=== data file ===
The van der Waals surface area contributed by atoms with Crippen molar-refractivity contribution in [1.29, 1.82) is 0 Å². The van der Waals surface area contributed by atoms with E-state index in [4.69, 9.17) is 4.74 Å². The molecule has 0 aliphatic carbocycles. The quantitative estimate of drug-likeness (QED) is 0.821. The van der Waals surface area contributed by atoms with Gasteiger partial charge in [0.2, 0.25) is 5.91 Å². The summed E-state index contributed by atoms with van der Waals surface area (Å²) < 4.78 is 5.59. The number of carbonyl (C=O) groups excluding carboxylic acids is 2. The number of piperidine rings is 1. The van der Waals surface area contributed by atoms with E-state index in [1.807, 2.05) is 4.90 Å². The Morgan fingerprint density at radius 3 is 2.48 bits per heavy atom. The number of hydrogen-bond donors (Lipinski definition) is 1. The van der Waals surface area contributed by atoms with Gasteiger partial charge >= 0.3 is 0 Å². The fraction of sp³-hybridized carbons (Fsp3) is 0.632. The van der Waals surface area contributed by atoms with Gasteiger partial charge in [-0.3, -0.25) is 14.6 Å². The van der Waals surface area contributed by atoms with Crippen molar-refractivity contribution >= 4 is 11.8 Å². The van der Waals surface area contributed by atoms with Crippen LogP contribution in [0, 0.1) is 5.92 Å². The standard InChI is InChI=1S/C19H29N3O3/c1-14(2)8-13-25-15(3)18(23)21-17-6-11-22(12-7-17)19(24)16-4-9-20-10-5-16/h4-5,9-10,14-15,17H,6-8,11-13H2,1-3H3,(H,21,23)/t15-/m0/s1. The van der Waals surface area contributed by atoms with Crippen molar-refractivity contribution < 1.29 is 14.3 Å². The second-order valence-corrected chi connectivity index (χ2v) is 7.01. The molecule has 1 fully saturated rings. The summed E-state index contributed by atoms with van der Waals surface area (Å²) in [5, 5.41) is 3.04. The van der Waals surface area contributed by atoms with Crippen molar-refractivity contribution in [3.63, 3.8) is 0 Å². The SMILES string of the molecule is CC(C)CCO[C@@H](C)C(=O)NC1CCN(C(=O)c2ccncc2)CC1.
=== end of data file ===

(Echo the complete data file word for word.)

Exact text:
The van der Waals surface area contributed by atoms with Crippen molar-refractivity contribution in [1.29, 1.82) is 0 Å². The van der Waals surface area contributed by atoms with E-state index in [4.69, 9.17) is 4.74 Å². The molecule has 0 aliphatic carbocycles. The quantitative estimate of drug-likeness (QED) is 0.821. The van der Waals surface area contributed by atoms with Gasteiger partial charge in [0.2, 0.25) is 5.91 Å². The summed E-state index contributed by atoms with van der Waals surface area (Å²) < 4.78 is 5.59. The number of carbonyl (C=O) groups excluding carboxylic acids is 2. The number of piperidine rings is 1. The van der Waals surface area contributed by atoms with E-state index in [1.807, 2.05) is 4.90 Å². The Morgan fingerprint density at radius 3 is 2.48 bits per heavy atom. The number of hydrogen-bond donors (Lipinski definition) is 1. The van der Waals surface area contributed by atoms with Gasteiger partial charge >= 0.3 is 0 Å². The fraction of sp³-hybridized carbons (Fsp3) is 0.632. The van der Waals surface area contributed by atoms with Gasteiger partial charge in [-0.3, -0.25) is 14.6 Å². The van der Waals surface area contributed by atoms with Crippen molar-refractivity contribution >= 4 is 11.8 Å². The van der Waals surface area contributed by atoms with Crippen LogP contribution in [0, 0.1) is 5.92 Å². The standard InChI is InChI=1S/C19H29N3O3/c1-14(2)8-13-25-15(3)18(23)21-17-6-11-22(12-7-17)19(24)16-4-9-20-10-5-16/h4-5,9-10,14-15,17H,6-8,11-13H2,1-3H3,(H,21,23)/t15-/m0/s1. The van der Waals surface area contributed by atoms with Crippen molar-refractivity contribution < 1.29 is 14.3 Å². The second-order valence-corrected chi connectivity index (χ2v) is 7.01. The molecule has 1 fully saturated rings. The summed E-state index contributed by atoms with van der Waals surface area (Å²) in [5, 5.41) is 3.04. The van der Waals surface area contributed by atoms with Crippen molar-refractivity contribution in [3.63, 3.8) is 0 Å². The SMILES string of the molecule is CC(C)CCO[C@@H](C)C(=O)NC1CCN(C(=O)c2ccncc2)CC1.